People passing by the large brick building at Seventh and Scott streets in Des Moines may not realize its significance in Des Moines history. The structure, listed as one of “Des Moines Seven Most Endangered Buildings” by the Des Moines Rehabbers Club (2008), was the longtime home of the Roadside Settlement House.

Founded in 1896 by the Kings Daughters Union, a group of church women, the settlement house provided services to the poor, at various times including a nursery school and kindergarten, a public laundry and baths, the city’s first branch library, and a gymnasium. In addition, the 1911 Handbook of Settlements lists the following Roadside activities: employment agency, savings bank, classes in cooking and sewing, dramatic clubs, and Sunday afternoon concerts. Roadside also had one of the few telephones in the neighborhood and residents were free to use it.

When the Depression hit in the 1930s, Roadside developed its own relief programs, which included paying women 25-cent credits for each hour in sewing class. Credits could be exchanged for food and clothing. Unemployed men completed renovation of the building in 1938.

In 1949, Roadside Settlement marked the 50th anniversary of its 1899 incorporation and it continued to offer services to the neighborhood until the 1970s. By then, government agencies had taken over many of the programs previously offered by the Settlement. United Way took over funding of the Settlement in 1968, but withdrew this funding in 1973 and the Roadside Settlement House closed. The name of the house was inspired by a poem by Sam Walter Foss which included the lines:

Let me live in a house by the side of the road,
And be a friend to man.

The Des Moines Register, April 11, 1993, page 1C.
The Des Moines Register, June 19, 2002, page 2AT.
Brigham, Johnson. History of Des Moines and Polk County.
Chicago: The S.J. Clarke Publishing Company, 1911.

6 Responses

  1. Great post! I always wondered what that building was growing up on the SSide.

  2. Another south side treasure I’d love to learn more about is the horse water fountain near the settlement house. It’s closer to E 14th I think.

  3. Found a DM Register article 01/16/2007 by Jason Pulliam that says at that time it was 101 years old and on the National Register of Historic Places. It was given to the city in 1906 by the National Humane Alliance. Pulliam states, “The trough is one of the last vestiges of teh Southeast Bottoms’ old neighborhood amenities.” A 1994 article by Reka Basu states that people were still collecting water from the trough when pipes would freeze, as the water would still flow there. It’s at SE 10th & Scott.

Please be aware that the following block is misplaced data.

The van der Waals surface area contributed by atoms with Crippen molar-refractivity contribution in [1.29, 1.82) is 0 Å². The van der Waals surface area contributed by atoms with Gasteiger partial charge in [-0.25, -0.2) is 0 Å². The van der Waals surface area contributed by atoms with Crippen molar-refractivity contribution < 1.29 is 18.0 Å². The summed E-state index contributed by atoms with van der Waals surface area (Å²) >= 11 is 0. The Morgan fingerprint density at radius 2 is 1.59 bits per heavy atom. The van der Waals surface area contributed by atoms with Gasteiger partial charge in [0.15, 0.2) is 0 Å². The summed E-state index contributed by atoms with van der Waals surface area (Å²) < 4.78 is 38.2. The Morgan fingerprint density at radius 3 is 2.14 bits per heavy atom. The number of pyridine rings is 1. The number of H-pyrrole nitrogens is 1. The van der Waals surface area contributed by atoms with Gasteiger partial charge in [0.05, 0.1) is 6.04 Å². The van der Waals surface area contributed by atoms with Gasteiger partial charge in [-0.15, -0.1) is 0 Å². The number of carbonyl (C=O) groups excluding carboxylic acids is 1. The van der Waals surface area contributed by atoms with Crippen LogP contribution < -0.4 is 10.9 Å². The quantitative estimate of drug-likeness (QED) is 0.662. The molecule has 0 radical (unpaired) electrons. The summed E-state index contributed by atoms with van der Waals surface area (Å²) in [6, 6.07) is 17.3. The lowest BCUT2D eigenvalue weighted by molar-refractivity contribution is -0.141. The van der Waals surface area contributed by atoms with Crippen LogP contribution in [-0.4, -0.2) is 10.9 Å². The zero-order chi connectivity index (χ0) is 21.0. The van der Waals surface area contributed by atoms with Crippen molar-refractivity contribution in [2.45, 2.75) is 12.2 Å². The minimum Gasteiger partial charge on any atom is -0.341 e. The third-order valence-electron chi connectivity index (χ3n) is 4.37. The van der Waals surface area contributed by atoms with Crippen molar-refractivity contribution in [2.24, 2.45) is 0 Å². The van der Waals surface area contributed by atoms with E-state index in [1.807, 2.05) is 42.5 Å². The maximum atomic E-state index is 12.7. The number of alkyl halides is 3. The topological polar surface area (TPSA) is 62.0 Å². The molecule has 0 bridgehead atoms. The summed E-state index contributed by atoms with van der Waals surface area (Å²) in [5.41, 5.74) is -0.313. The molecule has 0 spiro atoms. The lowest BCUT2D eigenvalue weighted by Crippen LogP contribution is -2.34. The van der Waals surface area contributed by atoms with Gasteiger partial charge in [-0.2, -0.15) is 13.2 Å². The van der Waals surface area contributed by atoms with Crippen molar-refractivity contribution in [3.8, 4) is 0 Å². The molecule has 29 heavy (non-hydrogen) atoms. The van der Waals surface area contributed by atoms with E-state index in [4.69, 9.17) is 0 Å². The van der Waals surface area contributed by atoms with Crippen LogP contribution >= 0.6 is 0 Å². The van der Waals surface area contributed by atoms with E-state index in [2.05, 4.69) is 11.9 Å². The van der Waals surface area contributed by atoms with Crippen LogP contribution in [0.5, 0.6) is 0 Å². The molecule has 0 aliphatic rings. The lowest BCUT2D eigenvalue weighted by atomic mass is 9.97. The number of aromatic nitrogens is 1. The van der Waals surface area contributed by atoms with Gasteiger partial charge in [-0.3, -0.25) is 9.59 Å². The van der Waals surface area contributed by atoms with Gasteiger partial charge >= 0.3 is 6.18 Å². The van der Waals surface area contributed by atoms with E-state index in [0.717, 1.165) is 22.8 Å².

4. Remember getting my polio shots there in the late 50’s
    My grandparents live on 2nd and 5th streets for many years

  5. I lived in the southeast “bottoms” of Des Moines as a child and the Roadside Settlement House was one of my and my brother’s playgrounds. We did many things there. Our church was near the House and we used it for many purposes (because our church was tiny and didn’t have a space for church business meetings, pot luck suppers, etc.). A few years ago my brother and I (now in our 60s) located the owner and he graciously opened the building to us. It was just as I remembered it although, of course, empty and somewhat “trashed” inside. I could identify all the rooms and what they were for–from the “parlor” (wedding receptions and other somewhat “formal” events) to the gym (of course) to the room in the basement that held the washing machines (gone, now, of course). Our home in the bottoms didn’t even have running water, so we used the Roadside Settlement House for many things. I got all my immunizations there, too. I hope it never gets demolished. Tim Rounds, we played together in that old building! I’m sure you remember me….

  6. Oh my goodness yes, The Bottoms, my daddy was a baliaff and we’d go at dusk and I would sit in the car while he served warrants. The dogs barking, the food cooking and the laundry drying in those hot humid nites of Fire flies. I loved to go, smell all the lovely smells of fried potatoes, coffee, and whatever the Blavks were cooking, I’d die to share supper with them. Then shots came and Daddy was nearly hit and mama won’t let me go no more. I loved to go to the bottoms. People were people there. I’m 72 and it was a long time ago but I can still smell the yummy food. Everyone black spoke to me. And the children playing til Mama yelled it’s dark time to come in. How I loved Des Moines, where I was born. Susan Myers

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